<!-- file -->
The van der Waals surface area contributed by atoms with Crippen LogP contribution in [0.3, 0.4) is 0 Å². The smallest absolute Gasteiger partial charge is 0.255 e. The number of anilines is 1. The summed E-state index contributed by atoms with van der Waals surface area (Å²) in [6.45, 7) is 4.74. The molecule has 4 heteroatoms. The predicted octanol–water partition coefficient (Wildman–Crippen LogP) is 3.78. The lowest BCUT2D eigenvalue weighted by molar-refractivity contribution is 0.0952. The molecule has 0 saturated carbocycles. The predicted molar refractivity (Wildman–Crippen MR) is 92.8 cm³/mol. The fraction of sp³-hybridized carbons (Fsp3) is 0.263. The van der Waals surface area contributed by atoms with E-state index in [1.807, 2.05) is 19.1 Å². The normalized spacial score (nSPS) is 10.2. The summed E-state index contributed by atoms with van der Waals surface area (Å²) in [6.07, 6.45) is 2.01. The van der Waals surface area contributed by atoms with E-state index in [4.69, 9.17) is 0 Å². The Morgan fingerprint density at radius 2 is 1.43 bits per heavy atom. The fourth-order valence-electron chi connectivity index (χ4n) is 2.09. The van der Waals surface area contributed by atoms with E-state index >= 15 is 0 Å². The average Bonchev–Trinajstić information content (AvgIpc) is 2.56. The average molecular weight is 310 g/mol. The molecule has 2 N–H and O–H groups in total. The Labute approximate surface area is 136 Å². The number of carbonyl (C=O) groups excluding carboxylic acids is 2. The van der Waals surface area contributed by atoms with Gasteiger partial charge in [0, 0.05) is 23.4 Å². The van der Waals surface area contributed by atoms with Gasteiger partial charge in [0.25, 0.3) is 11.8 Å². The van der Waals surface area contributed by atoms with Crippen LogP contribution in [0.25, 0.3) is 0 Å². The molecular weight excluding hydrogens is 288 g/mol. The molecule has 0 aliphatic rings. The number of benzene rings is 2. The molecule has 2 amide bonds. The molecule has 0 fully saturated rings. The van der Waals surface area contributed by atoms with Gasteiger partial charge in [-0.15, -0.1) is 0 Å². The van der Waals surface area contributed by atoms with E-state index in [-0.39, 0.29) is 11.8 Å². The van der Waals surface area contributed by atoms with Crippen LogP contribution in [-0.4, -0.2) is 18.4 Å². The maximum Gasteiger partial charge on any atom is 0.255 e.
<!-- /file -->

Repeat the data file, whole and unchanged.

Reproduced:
The van der Waals surface area contributed by atoms with Crippen LogP contribution in [0.3, 0.4) is 0 Å². The smallest absolute Gasteiger partial charge is 0.255 e. The number of anilines is 1. The summed E-state index contributed by atoms with van der Waals surface area (Å²) in [6.45, 7) is 4.74. The molecule has 4 heteroatoms. The predicted octanol–water partition coefficient (Wildman–Crippen LogP) is 3.78. The lowest BCUT2D eigenvalue weighted by molar-refractivity contribution is 0.0952. The molecule has 0 saturated carbocycles. The predicted molar refractivity (Wildman–Crippen MR) is 92.8 cm³/mol. The fraction of sp³-hybridized carbons (Fsp3) is 0.263. The van der Waals surface area contributed by atoms with E-state index in [1.807, 2.05) is 19.1 Å². The normalized spacial score (nSPS) is 10.2. The summed E-state index contributed by atoms with van der Waals surface area (Å²) in [6.07, 6.45) is 2.01. The van der Waals surface area contributed by atoms with E-state index in [4.69, 9.17) is 0 Å². The Morgan fingerprint density at radius 2 is 1.43 bits per heavy atom. The fourth-order valence-electron chi connectivity index (χ4n) is 2.09. The van der Waals surface area contributed by atoms with E-state index >= 15 is 0 Å². The average Bonchev–Trinajstić information content (AvgIpc) is 2.56. The average molecular weight is 310 g/mol. The molecule has 2 N–H and O–H groups in total. The Labute approximate surface area is 136 Å². The number of carbonyl (C=O) groups excluding carboxylic acids is 2. The van der Waals surface area contributed by atoms with Gasteiger partial charge in [0, 0.05) is 23.4 Å². The van der Waals surface area contributed by atoms with Gasteiger partial charge in [0.25, 0.3) is 11.8 Å². The van der Waals surface area contributed by atoms with Crippen LogP contribution in [0.25, 0.3) is 0 Å². The molecular weight excluding hydrogens is 288 g/mol. The molecule has 0 aliphatic rings. The number of benzene rings is 2. The molecule has 2 amide bonds. The molecule has 0 fully saturated rings. The van der Waals surface area contributed by atoms with Gasteiger partial charge in [-0.15, -0.1) is 0 Å². The van der Waals surface area contributed by atoms with E-state index in [-0.39, 0.29) is 11.8 Å². The van der Waals surface area contributed by atoms with Crippen LogP contribution in [-0.4, -0.2) is 18.4 Å². The maximum Gasteiger partial charge on any atom is 0.255 e.